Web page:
13 September 2008

Gamay grapes

I've decided that the grapes I found are Gamay Noir. I looked up grape varieties in Hugh Johnson's World Atlas of Wines, which includes pictures of the primary varieties, or cépages. That wasn't conclusive, because Johnson's illustration of Gamay shows a slightly plum-shaped grape. The grapes I found were more nearly spherical in shape.

Gamay grapes, I believe

Then I looked on a French web site, here. It says that the Gamay grapes are "medium-sized, elliptical, and short." That might apply. It says they are of a deep violet color, almost black. Yes. It also says that the bunches are "small to medium-sized, cylindrical, compact." They don't have "wings" like the bunches of other grape varieties have. That fits.

By the way, grappe in French means "bunch" when describing grapes or, for example, "cluster" tomatoes (tomates en grappe). "Grapes" are le raisin and a grape is a grainun grain de raisin. The term raisin is used both as a collective (non-count) noun or as a count noun in the plural (des or les raisins). It's pretty confusing for us English-speakers. You would say le raisin est bon cette année, in the singular, to mean "the grapes are nice this year." Or nous allons manger du raisin, singular, to say "we are going to eat (some) grapes." But what we call "raisins" in English are raisins secs, plural, in French.

Gamay, another view

It would make sense that these are Gamay grapes because that's the main variety grown here in the Touraine appellation. The other two most common Touraine wine grapes are Côt (a.k.a. Malbec) and Cabernet Franc. The web site I mentioned shows Côt grapes as a paler blue in color, and says the bunches are loose rather than tight and compact. That isn't what my found bunches are like. And it shows the Cab. Franc grapes as being much bluer also.

Sterilizing jars for jelly

According to the Robert dictionary, the Gamay grape originally came from Burgundy and is named for a village there. However, I can't find any village called Gamay in the Michelin road atlas of France or on Google's maps.

Gamay is best known as the main grape variety grown and vinified in the Beaujolais region, which is at the southern end of Burgundy. Fine Burgundy wines, from a little farther north, are made with Pinot Noir grapes, and I think Burgundian vintners in general look down their nose at Gamay, considering the wines made from it inferior to Pinot Noirs.

Filling the jars: ladle some jelly into a measuring cup
and then pour it into the hot jars. It's easier and neater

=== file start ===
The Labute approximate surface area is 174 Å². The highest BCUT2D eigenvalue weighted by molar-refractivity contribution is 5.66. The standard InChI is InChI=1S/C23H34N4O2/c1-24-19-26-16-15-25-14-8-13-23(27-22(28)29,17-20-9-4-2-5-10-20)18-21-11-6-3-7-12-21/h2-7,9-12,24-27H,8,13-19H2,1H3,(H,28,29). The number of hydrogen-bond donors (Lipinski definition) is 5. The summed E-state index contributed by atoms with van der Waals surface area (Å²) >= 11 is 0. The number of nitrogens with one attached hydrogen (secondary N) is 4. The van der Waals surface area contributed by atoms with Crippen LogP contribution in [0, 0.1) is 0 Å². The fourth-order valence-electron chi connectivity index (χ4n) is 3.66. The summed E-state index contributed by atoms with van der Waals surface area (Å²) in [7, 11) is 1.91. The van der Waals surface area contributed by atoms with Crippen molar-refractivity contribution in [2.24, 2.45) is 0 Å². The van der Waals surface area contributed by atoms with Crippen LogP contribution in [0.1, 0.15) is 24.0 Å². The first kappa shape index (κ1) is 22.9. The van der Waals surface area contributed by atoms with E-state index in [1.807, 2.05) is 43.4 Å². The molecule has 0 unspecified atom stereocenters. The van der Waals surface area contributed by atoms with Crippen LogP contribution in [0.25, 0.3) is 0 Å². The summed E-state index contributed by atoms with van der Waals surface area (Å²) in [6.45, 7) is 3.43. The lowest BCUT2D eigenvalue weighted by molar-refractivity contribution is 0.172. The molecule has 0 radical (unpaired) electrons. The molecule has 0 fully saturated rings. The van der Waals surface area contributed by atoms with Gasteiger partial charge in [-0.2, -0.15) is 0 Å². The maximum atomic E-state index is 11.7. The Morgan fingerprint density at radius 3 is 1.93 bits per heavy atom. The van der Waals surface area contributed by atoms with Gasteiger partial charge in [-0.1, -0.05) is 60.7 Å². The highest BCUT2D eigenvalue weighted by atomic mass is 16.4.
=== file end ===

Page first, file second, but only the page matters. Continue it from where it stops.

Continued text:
than using a funnel and filling the jars by the ladleful.
I now know this, from personal experience...

I don't know what Burgundians would think of Gamay jelly. Actually, my Gamay jelly doesn't seem to have jelled as well as my apple jelly did. Maybe I should have added some apple peels and cores to the grapes for the pectin they would produce. Or I could have bought some pectin at the supermarket, I suppose.

At any rate, the Gamay "jelly" is more like a very thick syrup. It will be good on toast, no doubt, and it will be a good addition to wine sauces (I'm thinking about coq au vin, boeuf bourguignon, or lapin au vin rouge, for example) for its thickening properties and slight sweetness.

This picture reveals more about the color of the grapes.
One recipe for grape jelly said it is a good idea to include
some grapes that are not completely ripe, for their pectin.

I think my next project might be to buy a big bag of roasted peanuts, in the shell, to make some peanut butter. PB&J sandwiches might be in our future. We usually had them made with grape jelly when I was a kid.


  1. I have a bunch of those growing in my garden. When I popped over here and saw the pics, I thought maybe you were going to attempt making some sort of liqueur, which is what I want to do with mine. Have you found any good recipes for a liqueur or aperitif wine?

  2. I don't have any specific recipes for a grape liqueur or apéritif wine, but Walt did make an apéritif using vodka and coings and sugar. It's good. Here's his blog post about it.

  3. Your grape jelly looks similar to the 'confit de pinot noir' we've bought last weekend during our annual automn trip to the French Alsace region. We don't have the courage to make these jellies ourselves, nor a vineyard in our backgarden supplying us with free grapes ;-). Like you, we intend to use it to flavour and thicken stews and sauces. Yummy!

  4. Hello Martine, It's nice to see you here again. Thanks for the nice postcard from Alsace. This fall I am going to have to attempt to make that Baeckeoffe. I'll post pictures and the recipe when I do.

  5. When I was doing some research on pectin and low sugar jams I came across an article that suggested adding some strawberries that still had green tips to the jam to help it gel. This article seemed to indicate that unripe fruit had a higher level of natural pectin than ripe fruit. The author said that her jam as as sweet and flavorful as previous batches, but gelled much better with a bit of green fruit.


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